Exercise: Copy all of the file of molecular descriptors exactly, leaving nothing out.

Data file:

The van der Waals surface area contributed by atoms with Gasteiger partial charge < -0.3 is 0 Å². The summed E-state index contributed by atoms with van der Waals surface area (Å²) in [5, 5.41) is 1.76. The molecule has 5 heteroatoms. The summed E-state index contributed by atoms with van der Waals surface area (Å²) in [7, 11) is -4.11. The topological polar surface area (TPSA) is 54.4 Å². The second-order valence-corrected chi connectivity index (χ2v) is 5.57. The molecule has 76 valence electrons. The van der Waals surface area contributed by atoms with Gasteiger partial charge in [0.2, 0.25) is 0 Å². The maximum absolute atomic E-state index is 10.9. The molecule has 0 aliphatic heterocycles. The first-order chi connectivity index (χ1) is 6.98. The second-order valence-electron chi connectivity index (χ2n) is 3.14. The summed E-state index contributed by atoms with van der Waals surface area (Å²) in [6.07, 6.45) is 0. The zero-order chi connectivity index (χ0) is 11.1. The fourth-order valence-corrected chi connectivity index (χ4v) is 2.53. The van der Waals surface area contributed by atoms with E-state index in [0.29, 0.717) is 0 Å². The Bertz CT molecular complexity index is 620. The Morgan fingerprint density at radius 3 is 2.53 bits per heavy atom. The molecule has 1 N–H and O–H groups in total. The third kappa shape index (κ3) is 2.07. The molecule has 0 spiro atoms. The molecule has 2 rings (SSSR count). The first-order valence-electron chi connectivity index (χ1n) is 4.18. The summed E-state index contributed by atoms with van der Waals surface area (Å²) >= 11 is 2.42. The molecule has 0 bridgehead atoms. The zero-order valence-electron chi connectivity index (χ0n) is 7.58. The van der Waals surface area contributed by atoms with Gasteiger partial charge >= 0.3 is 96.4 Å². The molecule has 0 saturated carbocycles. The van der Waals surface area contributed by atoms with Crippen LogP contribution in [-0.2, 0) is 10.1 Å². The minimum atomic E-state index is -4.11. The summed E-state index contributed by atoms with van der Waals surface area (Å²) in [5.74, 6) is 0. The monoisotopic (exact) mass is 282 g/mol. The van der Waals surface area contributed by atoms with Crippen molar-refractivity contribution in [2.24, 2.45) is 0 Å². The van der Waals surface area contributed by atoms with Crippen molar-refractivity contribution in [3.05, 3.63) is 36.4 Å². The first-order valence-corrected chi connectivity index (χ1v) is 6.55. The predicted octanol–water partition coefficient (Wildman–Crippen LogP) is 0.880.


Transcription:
The van der Waals surface area contributed by atoms with Gasteiger partial charge < -0.3 is 0 Å². The summed E-state index contributed by atoms with van der Waals surface area (Å²) in [5, 5.41) is 1.76. The molecule has 5 heteroatoms. The summed E-state index contributed by atoms with van der Waals surface area (Å²) in [7, 11) is -4.11. The topological polar surface area (TPSA) is 54.4 Å². The second-order valence-corrected chi connectivity index (χ2v) is 5.57. The molecule has 76 valence electrons. The van der Waals surface area contributed by atoms with Gasteiger partial charge in [0.2, 0.25) is 0 Å². The maximum absolute atomic E-state index is 10.9. The molecule has 0 aliphatic heterocycles. The first-order chi connectivity index (χ1) is 6.98. The second-order valence-electron chi connectivity index (χ2n) is 3.14. The summed E-state index contributed by atoms with van der Waals surface area (Å²) in [6.07, 6.45) is 0. The zero-order chi connectivity index (χ0) is 11.1. The fourth-order valence-corrected chi connectivity index (χ4v) is 2.53. The van der Waals surface area contributed by atoms with E-state index in [0.29, 0.717) is 0 Å². The Bertz CT molecular complexity index is 620. The Morgan fingerprint density at radius 3 is 2.53 bits per heavy atom. The molecule has 1 N–H and O–H groups in total. The third kappa shape index (κ3) is 2.07. The molecule has 0 spiro atoms. The molecule has 2 rings (SSSR count). The first-order valence-electron chi connectivity index (χ1n) is 4.18. The summed E-state index contributed by atoms with van der Waals surface area (Å²) >= 11 is 2.42. The molecule has 0 bridgehead atoms. The zero-order valence-electron chi connectivity index (χ0n) is 7.58. The van der Waals surface area contributed by atoms with Gasteiger partial charge >= 0.3 is 96.4 Å². The molecule has 0 saturated carbocycles. The van der Waals surface area contributed by atoms with Crippen LogP contribution in [-0.2, 0) is 10.1 Å². The minimum atomic E-state index is -4.11. The summed E-state index contributed by atoms with van der Waals surface area (Å²) in [5.74, 6) is 0. The monoisotopic (exact) mass is 282 g/mol. The van der Waals surface area contributed by atoms with Crippen molar-refractivity contribution in [2.24, 2.45) is 0 Å². The van der Waals surface area contributed by atoms with Crippen molar-refractivity contribution in [3.05, 3.63) is 36.4 Å². The first-order valence-corrected chi connectivity index (χ1v) is 6.55. The predicted octanol–water partition coefficient (Wildman–Crippen LogP) is 0.880.